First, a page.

ENGL 123. Film, Literature, and the Arts. 4 Units.

This course investigates the theory, practice and critical methods underlying aesthetic form in the arts, including film, literature, painting and sculpture. Corollary illustrations are drawn from music and architecture. This comparative course attempts to examine the underlying styles and structures among the arts. (FILM, GE2C, GEAP, GEND)

ENGL 124. Film History. 4 Units.

This course is a comprehensive look at the history of cinema, from its beginnings in Europe and America, through the emergence of national cinematic traditions and the classical period tied to the Hollywood studio system, and concluding with current transnational developments. This course includes screening and analysis of significant American and international films. (FILM)

ENGL 131. Shakespeare. 4 Units.

Throughout his extraordinary dramatic career, Shakespeare wore many masks: lover, misogynist, royalist, traitor, poetic genius, racist and, most emphatically, double-agent. Nothing could be more evocative of the many faces of William Shakespeare than his unrelenting afterlives on screen. In this course, we will focus on the ways in which Shakespeare’s characters – specifically, bastards, moors, and whores – instantiate and disturb categories of “difference” that otherwise exist to shore up the boundaries of the “normal”. These profoundly non-normative characters, often deemed secondary or minor, are in many cases the unacknowledged engines of the plot, as well as envoys of the message (particularly in their contemporary cinematic incarnations) that the lechery and treachery afoot in Renaissance England is alive and well in the tribalism of our own times. (DVSY, FILM, GE2A, GEDI, GELN, GEND)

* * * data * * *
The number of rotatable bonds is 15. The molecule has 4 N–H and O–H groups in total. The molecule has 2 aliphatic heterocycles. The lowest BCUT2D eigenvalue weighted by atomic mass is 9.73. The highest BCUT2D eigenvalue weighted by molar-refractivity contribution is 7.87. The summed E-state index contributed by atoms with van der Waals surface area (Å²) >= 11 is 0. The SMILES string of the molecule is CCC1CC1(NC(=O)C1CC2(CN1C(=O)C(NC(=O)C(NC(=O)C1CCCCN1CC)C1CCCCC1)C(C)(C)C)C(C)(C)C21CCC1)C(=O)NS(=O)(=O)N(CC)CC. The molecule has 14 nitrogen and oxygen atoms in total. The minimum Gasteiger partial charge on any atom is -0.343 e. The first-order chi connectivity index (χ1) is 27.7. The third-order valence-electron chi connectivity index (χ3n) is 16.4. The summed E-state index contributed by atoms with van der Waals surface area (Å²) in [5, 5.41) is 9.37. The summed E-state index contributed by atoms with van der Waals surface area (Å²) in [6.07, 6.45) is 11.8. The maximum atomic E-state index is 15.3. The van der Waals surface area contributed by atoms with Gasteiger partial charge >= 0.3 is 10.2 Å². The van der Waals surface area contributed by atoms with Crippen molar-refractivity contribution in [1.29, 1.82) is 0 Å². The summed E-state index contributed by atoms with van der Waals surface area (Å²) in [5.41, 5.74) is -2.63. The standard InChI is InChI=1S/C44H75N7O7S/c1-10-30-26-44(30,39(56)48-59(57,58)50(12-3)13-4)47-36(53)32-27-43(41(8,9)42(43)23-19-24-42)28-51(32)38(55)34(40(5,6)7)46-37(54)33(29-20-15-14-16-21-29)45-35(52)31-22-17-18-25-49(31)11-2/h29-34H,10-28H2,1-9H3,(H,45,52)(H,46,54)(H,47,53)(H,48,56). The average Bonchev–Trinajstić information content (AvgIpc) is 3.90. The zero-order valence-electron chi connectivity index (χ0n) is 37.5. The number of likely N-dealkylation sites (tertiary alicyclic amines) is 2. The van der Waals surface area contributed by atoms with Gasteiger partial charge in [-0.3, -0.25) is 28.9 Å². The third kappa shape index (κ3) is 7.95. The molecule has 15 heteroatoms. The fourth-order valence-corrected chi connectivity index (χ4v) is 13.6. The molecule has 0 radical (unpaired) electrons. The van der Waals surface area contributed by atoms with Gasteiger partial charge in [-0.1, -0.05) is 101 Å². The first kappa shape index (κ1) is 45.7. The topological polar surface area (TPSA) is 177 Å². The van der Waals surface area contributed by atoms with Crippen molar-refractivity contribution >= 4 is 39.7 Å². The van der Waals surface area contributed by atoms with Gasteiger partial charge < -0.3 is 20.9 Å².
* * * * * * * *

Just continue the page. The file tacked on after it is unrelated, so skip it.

FREN 120. Le Cinema Francais/French Cinema in English. 4 Units.